As an RVer, I’m concerned about toilet sanitation due to the lack of proper plumbing on the road. While discussing this topic with a friend, someone recommended a recirculating toilet to me. So, how does a recirculating toilet work?
A recirculating toilet uses the liquid in the tank multiple times to flush the waste. The liquid is composed of water and a bit of chemical deodorizer to kill the bad-smelling bacteria.
If you want to know more about this type of toilet, continue reading.
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Basically, a recirculating toilet uses a combination of water and chemicals to dissolve the waste and recirculate the liquid for multiple flushes. This makes the fixture a perfect option for boondocking in a place without a proper plumbing system.
The composition of recirculating toilet chemicals may vary for each model, but they serve one purpose, and that is to eliminate bacteria and the odor of waste.
Some old models add a macerator to break down bodily excretions and make them easy to dissolve in liquid. This is an effective toilet mechanism work process to prevent clogging issues. However, the chemicals may work far slower in neutralizing bacteria, leaving contaminants in the toilet water when it’s time to flush solid waste.
A better way to sync the bacteria removal and waste processing is to use a siphon, like how boat toilets work. A siphonic toilet work process involves separating solid waste and flush water into different compartments; each compartment will then receive its own treatment.
Read more: how do RV toilets work?
Once the toilet system is full of waste, it’s time to dispose of the contents. A recirculating marine toilet has a tank you can dump at the RV park or home. Keep in mind that you should empty this toilet after several days because the tank gets easily filled.
The disposal is easy if you can hook up to a sewer system. Simply leave the inner black handle on the RV’s external open and pull the handle at the bottom of the toilet inside. Wait until the content indicator switches from full to empty.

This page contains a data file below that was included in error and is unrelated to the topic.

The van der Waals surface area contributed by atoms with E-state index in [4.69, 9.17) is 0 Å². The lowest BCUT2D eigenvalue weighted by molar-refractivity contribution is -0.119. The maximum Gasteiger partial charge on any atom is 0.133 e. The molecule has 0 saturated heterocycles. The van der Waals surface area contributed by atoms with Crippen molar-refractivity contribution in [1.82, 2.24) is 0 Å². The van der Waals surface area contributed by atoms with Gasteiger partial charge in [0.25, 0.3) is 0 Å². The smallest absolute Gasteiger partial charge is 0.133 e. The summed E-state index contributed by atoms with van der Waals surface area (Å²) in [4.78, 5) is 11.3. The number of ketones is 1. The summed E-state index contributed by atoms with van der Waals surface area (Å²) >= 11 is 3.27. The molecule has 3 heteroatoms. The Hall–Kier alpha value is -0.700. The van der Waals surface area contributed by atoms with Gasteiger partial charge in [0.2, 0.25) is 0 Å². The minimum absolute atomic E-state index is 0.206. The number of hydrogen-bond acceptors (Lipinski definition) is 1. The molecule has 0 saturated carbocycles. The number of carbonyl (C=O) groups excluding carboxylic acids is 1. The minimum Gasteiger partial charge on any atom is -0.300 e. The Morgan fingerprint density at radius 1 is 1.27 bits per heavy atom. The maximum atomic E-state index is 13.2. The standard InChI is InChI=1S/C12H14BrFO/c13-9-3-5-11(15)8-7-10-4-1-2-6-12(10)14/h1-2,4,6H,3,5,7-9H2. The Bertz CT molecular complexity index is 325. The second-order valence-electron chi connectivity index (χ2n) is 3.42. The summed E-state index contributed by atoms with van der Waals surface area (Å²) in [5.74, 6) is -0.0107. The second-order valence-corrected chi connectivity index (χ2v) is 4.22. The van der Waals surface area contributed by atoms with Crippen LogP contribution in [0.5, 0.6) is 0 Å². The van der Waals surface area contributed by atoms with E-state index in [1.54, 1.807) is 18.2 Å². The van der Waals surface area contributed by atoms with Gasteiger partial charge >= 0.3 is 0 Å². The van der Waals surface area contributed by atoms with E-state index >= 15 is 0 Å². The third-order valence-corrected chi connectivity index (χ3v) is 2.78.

Watch the entire dumping process in this video.
Cassette Toilet Vs Recirculating Toilet
A recirculating toilet looks like a cassette RV toilet, but it’s not secured to the floor. It’s portable, making it a convenient option for boondockers.
Both cassette and recirculating toilets are compact. However, it’s more expensive getting a recirculating toilet than a cassette model. A Thetford recirculating toilet may cost around $400 or even more. Meanwhile, a cassette product is available for around $100.
What Is a Recirculating Toilet?
A recirculating toilet has a bowl and a storage tank of water with chemicals inside to remove the odor and bacteria of the waste. This chemical toilet work process recirculates the liquid every time you flush, saving water in the boondocks. Unlike the regular toilet, it’s more compact and lightweight.
On average, the capacity of the toilet’s storage tank is around three gallons, which can make dumping more frequent. Although the liquid is recirculated each time you flush, it doesn’t emit any horrible smell because you can add an antibacterial fluid to neutralize the waste.
What Kind of Toilet Does a Trailmanor Have?
The Trailmanor toilet isn’t like your ordinary camper toilets because it works just like a residential model. A recirculating toilet Trailmanor makes quietly rinses the bowl each time you hit the Flush button. A blue or green colored liquid is the chemical solution that kills the bacteria, so the bathroom is less smelly.
Trailmanor also offers a cassette toilet and a flush toilet. The Trailmanor cassette toilet makes disposal pretty easy with its portable waste tank. You can also use the door of the outside wall and the handle to easily roll the tank to the nearest dumping site.
If you want an upgrade, Trailmananor also offers a flush toilet. The Trailmanor flush toilet offers a large black water tank capacity of around nine gallons. With this capacity, you don’t have to worry about emptying the waste tank every few days.
At this point, you know the answer to the question “how does a recirculating toilet work?” It’s a great way to save water because it recycles the storage tank’s liquid each time you flush. Also, it takes up a small space in your RV, so it’s perfect for cramped campers when boondocking.
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Okay, so I’m Philip Lopez. I join Riverside Trailer as an editor, where I will be doing research for both content and reviews. I contribute to studies aimed at understanding the most typical problems encountered by RVers on the road. I also keep up with the newest RVing gadget innovations so that I can promptly evaluate and recommend the best options.